He found some dry moss, and by striking together two pebbles he obtained some sparks, but the moss, not being inflammable enough, did not take fire, for the sparks were really only incandescent, and not at all of the same consistency as those which are emitted from flint when struck in the same manner. The experiment, therefore, did not succeed.
Pencroft, although he had no confidence in the proceeding, then tried rubbing two pieces of dry wood together, as savages do. Certainly, the movement which he and Neb exhibited, if it had been transformed into heat, according to the new theory, would have been enough to heat the boiler of a steamer! It came to nothing. The bits of wood became hot, to be sure, but much less so than the operators themselves.
After working an hour, Pencroft, who was in a complete state of perspiration, threw down the pieces of wood in disgust.
"I can never be made to believe that savages light their fires in this way, let them say what they will," he exclaimed. "I could sooner light my arms by rubbing them against each other!"
The sailor was wrong to despise the proceeding. Savages often kindle wood by means of rapid rubbing. But every sort of wood does not answer for the purpose, and besides, there is "the knack," following the usual expression, and it is probable that Pencroft had not "the knack."
Pencroft's ill humor did not last long. Herbert had taken the bits of wood which he had turned down, and was exerting himself to rub them. The hardy sailor could not restrain a burst of laughter on seeing the efforts of the lad to succeed where he had failed.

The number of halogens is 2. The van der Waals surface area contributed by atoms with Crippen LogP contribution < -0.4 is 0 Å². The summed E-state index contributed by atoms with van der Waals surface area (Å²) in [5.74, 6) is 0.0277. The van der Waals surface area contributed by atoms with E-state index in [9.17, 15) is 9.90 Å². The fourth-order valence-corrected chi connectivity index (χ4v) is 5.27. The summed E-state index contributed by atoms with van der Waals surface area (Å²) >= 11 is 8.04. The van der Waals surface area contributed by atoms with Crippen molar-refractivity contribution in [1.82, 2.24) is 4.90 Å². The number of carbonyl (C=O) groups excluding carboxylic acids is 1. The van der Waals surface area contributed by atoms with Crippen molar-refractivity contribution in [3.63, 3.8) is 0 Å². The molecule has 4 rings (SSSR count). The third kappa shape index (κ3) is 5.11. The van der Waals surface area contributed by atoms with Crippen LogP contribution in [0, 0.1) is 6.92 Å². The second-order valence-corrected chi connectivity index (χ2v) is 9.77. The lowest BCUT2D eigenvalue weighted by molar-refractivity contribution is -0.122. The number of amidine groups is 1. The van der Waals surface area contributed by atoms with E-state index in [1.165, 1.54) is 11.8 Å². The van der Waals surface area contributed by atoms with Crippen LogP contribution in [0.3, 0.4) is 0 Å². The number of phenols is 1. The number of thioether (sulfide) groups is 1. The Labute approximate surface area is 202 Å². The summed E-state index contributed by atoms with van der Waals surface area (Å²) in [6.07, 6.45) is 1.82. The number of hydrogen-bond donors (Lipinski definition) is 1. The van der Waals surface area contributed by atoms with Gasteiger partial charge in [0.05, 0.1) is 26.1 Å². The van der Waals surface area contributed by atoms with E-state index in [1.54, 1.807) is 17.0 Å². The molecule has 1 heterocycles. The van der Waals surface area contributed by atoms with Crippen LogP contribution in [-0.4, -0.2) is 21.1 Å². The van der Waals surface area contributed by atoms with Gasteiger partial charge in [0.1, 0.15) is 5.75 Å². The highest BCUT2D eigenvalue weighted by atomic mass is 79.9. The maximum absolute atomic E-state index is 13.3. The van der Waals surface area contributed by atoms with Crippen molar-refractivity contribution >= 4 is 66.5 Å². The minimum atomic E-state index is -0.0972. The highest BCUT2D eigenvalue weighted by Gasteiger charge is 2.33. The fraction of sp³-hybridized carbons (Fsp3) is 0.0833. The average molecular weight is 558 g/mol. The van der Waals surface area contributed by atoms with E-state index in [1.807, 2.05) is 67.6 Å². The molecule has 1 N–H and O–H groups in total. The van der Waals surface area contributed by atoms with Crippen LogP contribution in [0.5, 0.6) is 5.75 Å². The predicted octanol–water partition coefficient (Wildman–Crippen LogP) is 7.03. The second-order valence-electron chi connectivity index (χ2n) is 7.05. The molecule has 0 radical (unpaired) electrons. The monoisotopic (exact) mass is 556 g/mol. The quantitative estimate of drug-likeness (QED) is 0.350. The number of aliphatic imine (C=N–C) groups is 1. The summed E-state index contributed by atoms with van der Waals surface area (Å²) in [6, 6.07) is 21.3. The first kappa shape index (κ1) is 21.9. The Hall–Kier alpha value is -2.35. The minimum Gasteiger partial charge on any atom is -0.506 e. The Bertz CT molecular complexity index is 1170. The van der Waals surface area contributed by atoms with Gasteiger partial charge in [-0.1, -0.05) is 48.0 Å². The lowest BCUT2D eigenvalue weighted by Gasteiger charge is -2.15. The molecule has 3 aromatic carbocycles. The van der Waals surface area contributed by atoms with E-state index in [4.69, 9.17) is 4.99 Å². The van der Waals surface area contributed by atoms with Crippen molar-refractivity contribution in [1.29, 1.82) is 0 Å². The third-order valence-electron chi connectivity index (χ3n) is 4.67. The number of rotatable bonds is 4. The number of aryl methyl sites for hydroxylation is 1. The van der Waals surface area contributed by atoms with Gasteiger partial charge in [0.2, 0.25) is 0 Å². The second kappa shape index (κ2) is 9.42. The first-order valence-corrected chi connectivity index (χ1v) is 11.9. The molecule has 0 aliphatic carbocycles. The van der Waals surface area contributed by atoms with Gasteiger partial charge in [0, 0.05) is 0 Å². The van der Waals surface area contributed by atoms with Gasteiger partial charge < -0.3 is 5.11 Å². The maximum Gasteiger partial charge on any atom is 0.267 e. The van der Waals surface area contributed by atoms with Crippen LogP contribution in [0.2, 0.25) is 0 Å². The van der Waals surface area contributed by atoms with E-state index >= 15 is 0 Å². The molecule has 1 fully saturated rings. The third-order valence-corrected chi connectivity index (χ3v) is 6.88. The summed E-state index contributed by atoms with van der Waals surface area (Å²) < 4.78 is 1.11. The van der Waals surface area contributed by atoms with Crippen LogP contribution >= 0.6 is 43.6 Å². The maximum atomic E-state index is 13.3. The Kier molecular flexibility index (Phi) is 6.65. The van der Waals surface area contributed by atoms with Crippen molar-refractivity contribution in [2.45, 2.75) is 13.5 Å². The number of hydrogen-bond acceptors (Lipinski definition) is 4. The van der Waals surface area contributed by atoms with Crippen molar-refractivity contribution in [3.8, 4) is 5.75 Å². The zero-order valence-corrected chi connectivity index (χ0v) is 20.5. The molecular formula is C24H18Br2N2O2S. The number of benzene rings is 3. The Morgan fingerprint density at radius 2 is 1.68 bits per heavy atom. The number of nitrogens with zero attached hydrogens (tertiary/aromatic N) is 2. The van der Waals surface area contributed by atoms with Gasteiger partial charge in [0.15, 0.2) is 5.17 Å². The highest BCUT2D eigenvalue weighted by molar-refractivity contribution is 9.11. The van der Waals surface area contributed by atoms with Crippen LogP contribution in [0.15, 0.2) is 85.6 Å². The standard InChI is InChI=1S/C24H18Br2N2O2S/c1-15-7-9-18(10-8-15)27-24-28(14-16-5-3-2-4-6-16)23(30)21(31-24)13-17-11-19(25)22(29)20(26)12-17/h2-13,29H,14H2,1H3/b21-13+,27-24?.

"Rub, my boy, rub!" said he.
"I am rubbing," replied Herbert, laughing, "but I don't pretend to do anything else but warm myself instead of shivering, and soon I shall be as hot as you are, my good Pencroft!"
This soon happened. However, they were obliged to give up, for this night at least, the attempt to procure fire. Gideon Spilett repeated, for the twentieth time, that Cyrus Harding would not have been troubled for so small a difficulty. And, in the meantime, he stretched himself in one of the passages on his bed of sand. Herbert, Neb, and Pencroft did the same, while Top slept at his master's feet.
Next day, the 28th of March, when the engineer awoke, about eight in the morning, he saw his companions around him watching his sleep, and, as on the day before, his first words were:--
"Island or continent?" This was his uppermost thought.
"Well!" replied Pencroft, "we don't know anything about it, captain!"
"You don't know yet?"
"But we shall know," rejoined Pencroft, "when you have guided us into the country."
"I think I am able to try it," replied the engineer, who, without much effort, rose and stood upright.
"That's capital!" cried the sailor.
"I feel dreadfully weak," replied Harding. "Give me something to eat, my friends, and it will soon go off. You have fire, haven't you?"
This question was not immediately replied to. But, in a few seconds--
"Alas! we have no fire," said Pencroft, "or rather, captain, we have it no longer!"
And the sailor recounted all that had passed the day before. He amused the engineer by the history of the single match, then his abortive attempt to procure fire in the savages' way.
"We shall consider," replied the engineer, "and if we do not find some substance similar to tinder--"
"Well?" asked the sailor.
"Well, we will make matches.
"It is not more difficult than that," cried the reporter, striking the sailor on the shoulder.
The latter did not think it so simple, but he did not protest. All went out. The weather had become very fine. The sun was rising from the sea's horizon, and touched with golden spangles the prismatic rugosities of the huge precipice.
Having thrown a rapid glance around him, the engineer seated himself on a block of stone. Herbert offered him a few handfuls of shell-fish and sargassum, saying,--
"It is all that we have, Captain Harding."
"Thanks, my boy," replied Harding; "it will do--for this morning at least."
He ate the wretched food with appetite, and washed it down with a little fresh water, drawn from the river in an immense shell.